In the world of engineering, inspiration often emerges from the most unexpected sources. Fish scales – seemingly simple and unassuming – are the focus of a recently published paper by UNSW Canberra researchers, inspiring the way forward for innovative lightweight and resilient armour.

Research from UNSW Canberra has shown that fish scale-inspired armour holds significant promise due to its unique blend of lightweight, flexible and protective capabilities.

Uses could include protective gear like armour vests and helmets, automotive components, lightweight aerospace and aviation parts, impact-resistant cladding for the construction industry, and biomedical devices.

“The versatility of fish scale-inspired protective materials makes them a promising area of research and development, with potential benefits across a wide range of industries and everyday applications,” said UNSW Canberra PhD candidate, Hari Dura.

The ingenious design of fish scales

Why would researchers turn to fish scales for inspiration?

According to Hari, the answer lies in the fish scale’s structural efficiency, hydrodynamic features, and diverse applications across engineering and design.

Fish scales, known for their strength, hardness and flexibility, have long served as nature’s armour. Some fish species, such as the arapaima and coelacanth, rely on scaled armour for defence.

Over millions of years of evolution, fish scales have continuously adapted and improved. Their overlapping and flexible arrangement not only shields the fish but also offers a valuable template for engineers and designers seeking to create robust yet lightweight structures.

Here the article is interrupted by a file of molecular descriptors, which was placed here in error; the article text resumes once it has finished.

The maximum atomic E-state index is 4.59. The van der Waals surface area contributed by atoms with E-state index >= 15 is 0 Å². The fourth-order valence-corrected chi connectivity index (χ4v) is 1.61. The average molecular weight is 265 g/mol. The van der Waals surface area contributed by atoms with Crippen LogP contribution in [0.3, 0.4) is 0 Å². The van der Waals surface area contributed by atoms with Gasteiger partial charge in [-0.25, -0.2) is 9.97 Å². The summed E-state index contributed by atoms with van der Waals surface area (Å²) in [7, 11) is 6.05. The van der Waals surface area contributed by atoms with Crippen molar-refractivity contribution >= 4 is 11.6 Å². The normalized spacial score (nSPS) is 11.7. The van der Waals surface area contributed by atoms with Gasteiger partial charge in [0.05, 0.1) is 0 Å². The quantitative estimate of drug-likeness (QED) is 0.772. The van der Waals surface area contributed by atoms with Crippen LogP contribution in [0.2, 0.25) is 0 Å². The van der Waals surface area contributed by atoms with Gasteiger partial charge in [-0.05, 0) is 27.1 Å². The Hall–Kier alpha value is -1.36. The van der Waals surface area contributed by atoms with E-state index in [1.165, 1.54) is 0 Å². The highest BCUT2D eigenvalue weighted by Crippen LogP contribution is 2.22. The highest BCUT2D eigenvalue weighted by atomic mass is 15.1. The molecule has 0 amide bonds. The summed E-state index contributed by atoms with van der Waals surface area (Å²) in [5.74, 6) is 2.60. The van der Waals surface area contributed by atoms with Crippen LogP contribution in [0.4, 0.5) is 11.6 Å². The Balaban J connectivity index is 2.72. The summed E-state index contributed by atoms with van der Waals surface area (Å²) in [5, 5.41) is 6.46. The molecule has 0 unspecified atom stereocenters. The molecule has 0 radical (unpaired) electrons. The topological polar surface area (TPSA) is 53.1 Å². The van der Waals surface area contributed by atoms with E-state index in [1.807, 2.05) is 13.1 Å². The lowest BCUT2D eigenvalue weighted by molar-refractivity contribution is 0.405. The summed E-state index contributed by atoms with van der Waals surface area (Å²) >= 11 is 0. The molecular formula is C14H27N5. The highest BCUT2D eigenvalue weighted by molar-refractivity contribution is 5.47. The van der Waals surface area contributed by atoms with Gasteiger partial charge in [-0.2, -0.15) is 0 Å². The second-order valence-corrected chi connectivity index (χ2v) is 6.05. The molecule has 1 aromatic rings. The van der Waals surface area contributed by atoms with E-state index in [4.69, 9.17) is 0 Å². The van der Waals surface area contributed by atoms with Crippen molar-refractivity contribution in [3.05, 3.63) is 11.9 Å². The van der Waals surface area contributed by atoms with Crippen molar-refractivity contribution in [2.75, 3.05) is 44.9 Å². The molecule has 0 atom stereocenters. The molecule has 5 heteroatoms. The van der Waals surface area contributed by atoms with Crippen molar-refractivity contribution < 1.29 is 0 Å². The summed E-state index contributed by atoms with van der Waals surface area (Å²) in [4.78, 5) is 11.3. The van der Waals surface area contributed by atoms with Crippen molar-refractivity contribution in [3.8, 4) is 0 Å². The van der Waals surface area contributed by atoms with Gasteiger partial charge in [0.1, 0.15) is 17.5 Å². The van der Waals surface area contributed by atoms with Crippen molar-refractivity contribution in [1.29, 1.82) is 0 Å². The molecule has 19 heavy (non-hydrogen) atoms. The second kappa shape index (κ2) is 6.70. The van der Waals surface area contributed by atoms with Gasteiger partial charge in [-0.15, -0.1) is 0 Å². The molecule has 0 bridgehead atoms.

“Fish scales provide formidable protection by laying over the soft tissue and internal organs, all while enabling fish to move with agility and grace,” Hari said.

“It's this combination of strength, flexibility, and adaptability that makes fish scales exceptional protective structures, ensuring the survival of these aquatic creatures."

What is the best way to use scales for protection?

In their paper published in Composite Part A: Applied Science and Manufacturing, UNSW Canberra researchers were able to tune the mechanical performance of fish scales by changing the curve of the scale.

The findings demonstrated that fish scale-inspired designs with smaller radii (i.e. more curved) exhibit superior energy absorption and maximum force resistance. According to Hari, the enhanced stiffness of curved scales derives from their ability to provide localised resistance.

“The flexural stiffness of the bio-inspired design could be improved by 9% compared to the straight plate scales, illustrating that fish scale morphology can be mimicked to design better protective structures,” Hari said.

“To our understanding, this is the first time that anybody has studied the effect of curved scales. This study helped us better understand the defence mechanisms in bio-inspired body armour – especially in fish scales.”

As researchers continue to explore the practical application of nature's designs, fish scale-inspired armour is just one example of the remarkable ingenuity that can be found in the natural world. This research shows where lightweight, resilient, and sustainable protective gear is heading.

Using 3D printed models and simulations, researchers found that curved fish scales are superior in resisting bending loads when compared to their straight counterparts. Source: UNSW Canberra
An arapaima’s scales are important in protecting the fish’s internal tissue and organs. Source: Adobe Stock